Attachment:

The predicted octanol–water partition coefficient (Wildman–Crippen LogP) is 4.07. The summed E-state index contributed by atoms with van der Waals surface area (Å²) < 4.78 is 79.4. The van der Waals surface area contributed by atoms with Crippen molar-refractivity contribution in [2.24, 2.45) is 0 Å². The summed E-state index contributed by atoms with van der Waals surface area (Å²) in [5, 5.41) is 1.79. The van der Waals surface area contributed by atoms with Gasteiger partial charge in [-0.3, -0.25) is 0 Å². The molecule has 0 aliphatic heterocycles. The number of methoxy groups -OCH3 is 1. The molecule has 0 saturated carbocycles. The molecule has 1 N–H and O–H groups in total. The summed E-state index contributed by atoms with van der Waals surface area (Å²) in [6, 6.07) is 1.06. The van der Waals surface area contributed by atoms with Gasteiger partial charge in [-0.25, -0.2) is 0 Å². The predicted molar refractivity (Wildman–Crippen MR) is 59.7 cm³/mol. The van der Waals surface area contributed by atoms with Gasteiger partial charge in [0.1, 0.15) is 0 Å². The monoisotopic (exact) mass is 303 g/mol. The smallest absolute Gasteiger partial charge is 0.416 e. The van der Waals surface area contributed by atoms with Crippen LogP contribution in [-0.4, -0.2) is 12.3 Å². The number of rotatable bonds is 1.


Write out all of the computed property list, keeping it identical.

The predicted octanol–water partition coefficient (Wildman–Crippen LogP) is 4.07. The summed E-state index contributed by atoms with van der Waals surface area (Å²) < 4.78 is 79.4. The van der Waals surface area contributed by atoms with Crippen molar-refractivity contribution in [2.24, 2.45) is 0 Å². The summed E-state index contributed by atoms with van der Waals surface area (Å²) in [5, 5.41) is 1.79. The van der Waals surface area contributed by atoms with Gasteiger partial charge in [-0.3, -0.25) is 0 Å². The molecule has 0 aliphatic heterocycles. The number of methoxy groups -OCH3 is 1. The molecule has 0 saturated carbocycles. The molecule has 1 N–H and O–H groups in total. The summed E-state index contributed by atoms with van der Waals surface area (Å²) in [6, 6.07) is 1.06. The van der Waals surface area contributed by atoms with Gasteiger partial charge in [-0.25, -0.2) is 0 Å². The predicted molar refractivity (Wildman–Crippen MR) is 59.7 cm³/mol. The van der Waals surface area contributed by atoms with Gasteiger partial charge in [0.1, 0.15) is 0 Å². The monoisotopic (exact) mass is 303 g/mol. The smallest absolute Gasteiger partial charge is 0.416 e. The van der Waals surface area contributed by atoms with Crippen LogP contribution in [-0.4, -0.2) is 12.3 Å². The number of rotatable bonds is 1.